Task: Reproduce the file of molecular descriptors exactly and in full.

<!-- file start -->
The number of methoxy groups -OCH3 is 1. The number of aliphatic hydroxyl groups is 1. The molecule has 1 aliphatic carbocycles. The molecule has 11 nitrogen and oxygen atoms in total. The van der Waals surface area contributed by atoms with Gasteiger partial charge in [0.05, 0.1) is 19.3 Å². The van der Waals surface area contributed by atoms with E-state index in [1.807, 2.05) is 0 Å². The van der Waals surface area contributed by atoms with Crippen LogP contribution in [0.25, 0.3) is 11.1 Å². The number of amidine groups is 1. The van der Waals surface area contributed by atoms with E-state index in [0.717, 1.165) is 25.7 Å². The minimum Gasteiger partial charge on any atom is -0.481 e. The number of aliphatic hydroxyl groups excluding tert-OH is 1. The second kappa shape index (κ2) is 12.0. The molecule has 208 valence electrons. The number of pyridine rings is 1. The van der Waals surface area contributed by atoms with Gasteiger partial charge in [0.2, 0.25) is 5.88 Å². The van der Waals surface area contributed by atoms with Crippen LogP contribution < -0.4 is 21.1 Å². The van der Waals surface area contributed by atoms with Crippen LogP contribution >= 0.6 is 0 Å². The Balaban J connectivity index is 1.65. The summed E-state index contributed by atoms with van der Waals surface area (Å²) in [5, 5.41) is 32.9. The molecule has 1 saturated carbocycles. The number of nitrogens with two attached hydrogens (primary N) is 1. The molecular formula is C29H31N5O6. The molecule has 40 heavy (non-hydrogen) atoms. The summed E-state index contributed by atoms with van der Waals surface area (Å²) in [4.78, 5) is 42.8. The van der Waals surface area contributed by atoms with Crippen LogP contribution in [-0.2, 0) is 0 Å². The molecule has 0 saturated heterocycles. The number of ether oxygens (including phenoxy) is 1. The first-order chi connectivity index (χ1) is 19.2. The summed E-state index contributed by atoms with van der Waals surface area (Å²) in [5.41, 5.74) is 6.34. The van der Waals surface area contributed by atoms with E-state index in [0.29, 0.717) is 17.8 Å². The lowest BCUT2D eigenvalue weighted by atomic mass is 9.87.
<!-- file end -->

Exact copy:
The number of methoxy groups -OCH3 is 1. The number of aliphatic hydroxyl groups is 1. The molecule has 1 aliphatic carbocycles. The molecule has 11 nitrogen and oxygen atoms in total. The van der Waals surface area contributed by atoms with Gasteiger partial charge in [0.05, 0.1) is 19.3 Å². The van der Waals surface area contributed by atoms with E-state index in [1.807, 2.05) is 0 Å². The van der Waals surface area contributed by atoms with Crippen LogP contribution in [0.25, 0.3) is 11.1 Å². The number of amidine groups is 1. The van der Waals surface area contributed by atoms with E-state index in [0.717, 1.165) is 25.7 Å². The minimum Gasteiger partial charge on any atom is -0.481 e. The number of aliphatic hydroxyl groups excluding tert-OH is 1. The second kappa shape index (κ2) is 12.0. The molecule has 208 valence electrons. The number of pyridine rings is 1. The van der Waals surface area contributed by atoms with Gasteiger partial charge in [0.2, 0.25) is 5.88 Å². The van der Waals surface area contributed by atoms with Crippen LogP contribution < -0.4 is 21.1 Å². The van der Waals surface area contributed by atoms with Crippen LogP contribution >= 0.6 is 0 Å². The Balaban J connectivity index is 1.65. The summed E-state index contributed by atoms with van der Waals surface area (Å²) in [5, 5.41) is 32.9. The molecule has 1 saturated carbocycles. The number of nitrogens with two attached hydrogens (primary N) is 1. The molecular formula is C29H31N5O6. The molecule has 40 heavy (non-hydrogen) atoms. The summed E-state index contributed by atoms with van der Waals surface area (Å²) in [4.78, 5) is 42.8. The van der Waals surface area contributed by atoms with Crippen LogP contribution in [-0.2, 0) is 0 Å². The molecule has 0 saturated heterocycles. The number of ether oxygens (including phenoxy) is 1. The first-order chi connectivity index (χ1) is 19.2. The summed E-state index contributed by atoms with van der Waals surface area (Å²) in [5.41, 5.74) is 6.34. The van der Waals surface area contributed by atoms with E-state index in [0.29, 0.717) is 17.8 Å². The lowest BCUT2D eigenvalue weighted by atomic mass is 9.87.